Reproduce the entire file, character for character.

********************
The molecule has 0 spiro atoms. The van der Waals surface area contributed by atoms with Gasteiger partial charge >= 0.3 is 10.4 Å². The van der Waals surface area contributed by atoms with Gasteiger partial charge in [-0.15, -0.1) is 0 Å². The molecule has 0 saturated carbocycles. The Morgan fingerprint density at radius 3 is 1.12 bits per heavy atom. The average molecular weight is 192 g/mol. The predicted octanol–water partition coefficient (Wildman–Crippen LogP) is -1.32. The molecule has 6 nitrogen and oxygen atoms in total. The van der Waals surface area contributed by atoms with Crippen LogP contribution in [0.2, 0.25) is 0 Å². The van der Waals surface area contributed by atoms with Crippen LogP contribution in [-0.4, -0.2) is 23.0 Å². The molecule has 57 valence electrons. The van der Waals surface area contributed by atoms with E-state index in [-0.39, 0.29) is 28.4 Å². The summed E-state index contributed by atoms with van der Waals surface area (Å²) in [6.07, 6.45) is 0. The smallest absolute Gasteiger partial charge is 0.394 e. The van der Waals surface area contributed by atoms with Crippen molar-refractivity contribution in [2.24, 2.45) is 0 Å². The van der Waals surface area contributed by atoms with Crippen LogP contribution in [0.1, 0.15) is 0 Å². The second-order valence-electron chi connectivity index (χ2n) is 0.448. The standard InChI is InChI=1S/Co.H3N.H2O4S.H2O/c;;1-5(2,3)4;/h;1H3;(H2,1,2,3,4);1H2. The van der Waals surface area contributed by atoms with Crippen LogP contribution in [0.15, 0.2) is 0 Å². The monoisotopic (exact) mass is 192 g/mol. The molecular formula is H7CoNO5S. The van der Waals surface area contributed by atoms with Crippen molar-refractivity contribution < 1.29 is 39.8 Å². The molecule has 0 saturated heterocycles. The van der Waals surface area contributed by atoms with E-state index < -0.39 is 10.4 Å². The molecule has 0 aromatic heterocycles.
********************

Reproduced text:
The molecule has 0 spiro atoms. The van der Waals surface area contributed by atoms with Gasteiger partial charge >= 0.3 is 10.4 Å². The van der Waals surface area contributed by atoms with Gasteiger partial charge in [-0.15, -0.1) is 0 Å². The molecule has 0 saturated carbocycles. The Morgan fingerprint density at radius 3 is 1.12 bits per heavy atom. The average molecular weight is 192 g/mol. The predicted octanol–water partition coefficient (Wildman–Crippen LogP) is -1.32. The molecule has 6 nitrogen and oxygen atoms in total. The van der Waals surface area contributed by atoms with Crippen LogP contribution in [0.2, 0.25) is 0 Å². The van der Waals surface area contributed by atoms with Crippen LogP contribution in [-0.4, -0.2) is 23.0 Å². The molecule has 57 valence electrons. The van der Waals surface area contributed by atoms with E-state index in [-0.39, 0.29) is 28.4 Å². The summed E-state index contributed by atoms with van der Waals surface area (Å²) in [6.07, 6.45) is 0. The smallest absolute Gasteiger partial charge is 0.394 e. The van der Waals surface area contributed by atoms with Crippen molar-refractivity contribution in [2.24, 2.45) is 0 Å². The van der Waals surface area contributed by atoms with Crippen LogP contribution in [0.1, 0.15) is 0 Å². The second-order valence-electron chi connectivity index (χ2n) is 0.448. The standard InChI is InChI=1S/Co.H3N.H2O4S.H2O/c;;1-5(2,3)4;/h;1H3;(H2,1,2,3,4);1H2. The van der Waals surface area contributed by atoms with Crippen LogP contribution in [0.15, 0.2) is 0 Å². The monoisotopic (exact) mass is 192 g/mol. The molecular formula is H7CoNO5S. The van der Waals surface area contributed by atoms with Crippen molar-refractivity contribution < 1.29 is 39.8 Å². The molecule has 0 saturated heterocycles. The van der Waals surface area contributed by atoms with E-state index < -0.39 is 10.4 Å². The molecule has 0 aromatic heterocycles.